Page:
Senate panel OKs expansion plan for center

April 07, 1993|By Michael Hill | Michael Hill,Staff Writer

With surprisingly little opposition, the $150 million plan to expand the Baltimore Convention Center yesterday won the approval of the Senate Budget and Taxation Committee.

Last week the vote count in the committee was considered too close to call. But the final tally, 11-2, had only two senators from Montgomery County voting against the project, which would more than double the size of the 14-year-old building.

In passing the bill, the Senate panel amended the measure already approved by the House. The amendments seek to change the method of financing and give the state more control over the finished building.

If the full Senate passes the bill, as expected, the measure would face one more hurdle -- a conference committee where delegates and senators would seek a compromise.

But legislative leaders and the governor's chief lobbyists seemed optimistic yesterday.

"We just worked very hard and convinced, I think, everyone on the [Senate] committee that this made sense economically," said David S. Iannucci, chief lobbyist for Gov. William Donald Schaefer, who has pushed hard for the legislation.

The administration's approval of an $82 million Performing Arts Center at the University of Maryland at College Park was considered crucial in securing the support of Prince George's County legislators.

The bill authorizing the state to spend $100 million on the project -- the other $50 million would come from the city -- could go before the full Senate as early as today.

"The timing is right for this," Sen. Thomas M. Yeager, D-Howard, a member of Budget and Taxation, said in explaining his vote yesterday.

"The economy needs the boost it will get from these jobs and from the overall business the project will generate," he said.

The administration has argued that the tax revenues generated by the additional convention business would more than pay for the project, giving the state's bottom line a boost.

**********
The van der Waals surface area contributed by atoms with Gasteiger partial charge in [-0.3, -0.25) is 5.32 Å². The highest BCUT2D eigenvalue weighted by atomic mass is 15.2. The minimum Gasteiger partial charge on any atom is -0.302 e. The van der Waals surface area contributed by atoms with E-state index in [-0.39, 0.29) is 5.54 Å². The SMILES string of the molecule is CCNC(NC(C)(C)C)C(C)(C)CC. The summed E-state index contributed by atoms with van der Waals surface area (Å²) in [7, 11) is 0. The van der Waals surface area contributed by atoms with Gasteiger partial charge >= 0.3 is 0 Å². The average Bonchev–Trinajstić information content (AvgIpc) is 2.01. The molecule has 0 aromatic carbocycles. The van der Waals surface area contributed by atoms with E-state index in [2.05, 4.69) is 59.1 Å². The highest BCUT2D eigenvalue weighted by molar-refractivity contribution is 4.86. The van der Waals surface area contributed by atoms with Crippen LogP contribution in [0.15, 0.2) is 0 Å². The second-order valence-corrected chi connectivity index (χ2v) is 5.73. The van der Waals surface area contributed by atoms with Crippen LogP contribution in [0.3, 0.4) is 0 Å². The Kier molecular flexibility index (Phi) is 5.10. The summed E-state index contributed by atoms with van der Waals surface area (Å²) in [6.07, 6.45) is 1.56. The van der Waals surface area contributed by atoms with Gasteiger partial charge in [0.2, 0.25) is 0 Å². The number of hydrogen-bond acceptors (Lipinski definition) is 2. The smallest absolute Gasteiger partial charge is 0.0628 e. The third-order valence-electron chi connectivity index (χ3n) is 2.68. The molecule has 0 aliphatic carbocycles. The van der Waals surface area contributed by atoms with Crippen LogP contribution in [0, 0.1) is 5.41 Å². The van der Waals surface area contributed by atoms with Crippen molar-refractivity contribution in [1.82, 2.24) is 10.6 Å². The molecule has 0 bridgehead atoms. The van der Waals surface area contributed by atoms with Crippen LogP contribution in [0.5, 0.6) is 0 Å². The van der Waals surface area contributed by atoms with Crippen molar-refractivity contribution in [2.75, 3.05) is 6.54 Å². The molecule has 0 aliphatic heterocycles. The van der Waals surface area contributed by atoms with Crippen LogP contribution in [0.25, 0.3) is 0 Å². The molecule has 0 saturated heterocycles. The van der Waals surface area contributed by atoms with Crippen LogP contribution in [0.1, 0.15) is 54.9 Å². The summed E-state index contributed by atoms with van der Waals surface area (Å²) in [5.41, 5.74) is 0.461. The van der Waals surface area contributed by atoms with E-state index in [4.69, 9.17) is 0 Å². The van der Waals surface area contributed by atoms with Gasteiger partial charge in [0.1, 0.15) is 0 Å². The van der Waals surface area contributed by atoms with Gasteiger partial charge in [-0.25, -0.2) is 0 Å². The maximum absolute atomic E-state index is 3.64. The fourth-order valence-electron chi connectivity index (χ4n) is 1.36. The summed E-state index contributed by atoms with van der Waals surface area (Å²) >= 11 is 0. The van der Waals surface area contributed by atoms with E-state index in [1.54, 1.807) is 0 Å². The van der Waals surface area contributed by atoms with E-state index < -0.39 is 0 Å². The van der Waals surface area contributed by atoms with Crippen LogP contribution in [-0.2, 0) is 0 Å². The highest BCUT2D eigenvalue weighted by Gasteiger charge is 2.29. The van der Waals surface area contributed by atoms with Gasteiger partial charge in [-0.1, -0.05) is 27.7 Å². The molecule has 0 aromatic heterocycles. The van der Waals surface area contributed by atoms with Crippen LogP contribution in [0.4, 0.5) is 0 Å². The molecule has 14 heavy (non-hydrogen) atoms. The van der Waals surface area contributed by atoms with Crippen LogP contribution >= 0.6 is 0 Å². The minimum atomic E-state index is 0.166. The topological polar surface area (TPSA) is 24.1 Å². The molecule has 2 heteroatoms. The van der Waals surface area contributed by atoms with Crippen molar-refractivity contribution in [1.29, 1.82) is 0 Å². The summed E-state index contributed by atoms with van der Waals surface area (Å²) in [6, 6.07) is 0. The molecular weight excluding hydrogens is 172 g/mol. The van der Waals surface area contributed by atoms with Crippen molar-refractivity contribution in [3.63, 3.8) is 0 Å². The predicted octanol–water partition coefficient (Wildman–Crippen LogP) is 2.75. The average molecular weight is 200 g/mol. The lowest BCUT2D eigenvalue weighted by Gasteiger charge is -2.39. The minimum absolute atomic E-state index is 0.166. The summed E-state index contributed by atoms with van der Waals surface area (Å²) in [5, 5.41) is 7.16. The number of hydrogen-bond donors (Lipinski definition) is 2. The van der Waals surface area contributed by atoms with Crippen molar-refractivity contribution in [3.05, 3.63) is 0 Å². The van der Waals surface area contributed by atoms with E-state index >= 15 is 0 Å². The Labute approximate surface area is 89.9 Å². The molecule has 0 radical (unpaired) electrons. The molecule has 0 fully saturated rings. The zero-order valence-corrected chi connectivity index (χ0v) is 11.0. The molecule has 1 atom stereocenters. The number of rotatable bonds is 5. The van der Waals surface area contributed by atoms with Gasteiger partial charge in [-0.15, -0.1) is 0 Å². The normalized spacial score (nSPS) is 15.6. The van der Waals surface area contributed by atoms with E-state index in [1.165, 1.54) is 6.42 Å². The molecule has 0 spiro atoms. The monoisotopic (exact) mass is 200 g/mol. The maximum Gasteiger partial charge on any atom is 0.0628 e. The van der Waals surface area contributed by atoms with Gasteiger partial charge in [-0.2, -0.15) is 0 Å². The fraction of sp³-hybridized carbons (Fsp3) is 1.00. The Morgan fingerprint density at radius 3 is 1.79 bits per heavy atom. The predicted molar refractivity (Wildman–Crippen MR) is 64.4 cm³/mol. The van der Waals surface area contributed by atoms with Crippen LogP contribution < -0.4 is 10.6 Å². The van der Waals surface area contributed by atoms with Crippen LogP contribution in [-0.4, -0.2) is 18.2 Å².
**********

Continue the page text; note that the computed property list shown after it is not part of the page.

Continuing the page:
The administration's statistics show that Convention Center business has declined as a growing number of conventions require more space than the 115,000 square feet the building currently offers.

Without the expansion, it was argued, that decline would continue.

"It's a good idea," Sen. Ida G. Ruben, D-Montgomery, said as she voted against it. "But it's the wrong time with what's going on in the economy to use taxpayers' money on something like this."

Sen. Laurence Levitan, the Montgomery County Democrat who chairs the Budget and Taxation Committee, agrees that the project makes financial sense, but voted against it because he believes that the Baltimore hotels and restaurants that would benefit most from the expansion would not directly share in its costs through some type of tax.

The Senate amendments, which were pushed by Sen. John A. Cade, R-Anne Arundel, would use general obligation bonds issued by the state and paid off over 13 years to finance the $100 million state share.

The House bill calls for 20-year revenue bonds issued by the Stadium Authority, which will oversee the expansion. The Senate version is expected to save some interest costs.

Another Senate amendment gives the state a 99-year lease on the building.

Under the original bill, the city would own the center. The House changed that to give the state two-thirds ownership -- equal to its share of the cost -- for the 20-year duration of the bonds.

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